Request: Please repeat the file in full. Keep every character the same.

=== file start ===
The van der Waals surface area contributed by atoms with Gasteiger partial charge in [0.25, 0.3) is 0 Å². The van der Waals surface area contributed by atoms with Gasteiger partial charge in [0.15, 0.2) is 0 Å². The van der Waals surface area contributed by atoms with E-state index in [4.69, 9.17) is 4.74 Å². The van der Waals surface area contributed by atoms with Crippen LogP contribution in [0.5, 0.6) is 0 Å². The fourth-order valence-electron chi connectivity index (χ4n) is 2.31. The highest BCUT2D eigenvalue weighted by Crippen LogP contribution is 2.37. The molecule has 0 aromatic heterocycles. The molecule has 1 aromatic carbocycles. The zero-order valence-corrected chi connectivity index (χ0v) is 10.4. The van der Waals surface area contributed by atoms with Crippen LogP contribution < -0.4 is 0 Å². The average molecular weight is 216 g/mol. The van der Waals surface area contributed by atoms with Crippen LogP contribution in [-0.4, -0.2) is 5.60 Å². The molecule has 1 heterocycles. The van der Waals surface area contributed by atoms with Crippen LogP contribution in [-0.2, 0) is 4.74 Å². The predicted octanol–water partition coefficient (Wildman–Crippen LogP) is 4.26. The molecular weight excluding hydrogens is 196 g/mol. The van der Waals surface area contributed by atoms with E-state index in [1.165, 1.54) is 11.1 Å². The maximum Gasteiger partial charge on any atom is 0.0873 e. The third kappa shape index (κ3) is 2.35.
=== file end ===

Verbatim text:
The van der Waals surface area contributed by atoms with Gasteiger partial charge in [0.25, 0.3) is 0 Å². The van der Waals surface area contributed by atoms with Gasteiger partial charge in [0.15, 0.2) is 0 Å². The van der Waals surface area contributed by atoms with E-state index in [4.69, 9.17) is 4.74 Å². The van der Waals surface area contributed by atoms with Crippen LogP contribution in [0.5, 0.6) is 0 Å². The fourth-order valence-electron chi connectivity index (χ4n) is 2.31. The highest BCUT2D eigenvalue weighted by Crippen LogP contribution is 2.37. The molecule has 0 aromatic heterocycles. The molecule has 1 aromatic carbocycles. The zero-order valence-corrected chi connectivity index (χ0v) is 10.4. The van der Waals surface area contributed by atoms with Crippen LogP contribution < -0.4 is 0 Å². The average molecular weight is 216 g/mol. The van der Waals surface area contributed by atoms with Crippen LogP contribution in [-0.4, -0.2) is 5.60 Å². The molecule has 1 heterocycles. The van der Waals surface area contributed by atoms with Crippen LogP contribution in [-0.2, 0) is 4.74 Å². The predicted octanol–water partition coefficient (Wildman–Crippen LogP) is 4.26. The molecular weight excluding hydrogens is 196 g/mol. The van der Waals surface area contributed by atoms with E-state index in [1.165, 1.54) is 11.1 Å². The maximum Gasteiger partial charge on any atom is 0.0873 e. The third kappa shape index (κ3) is 2.35.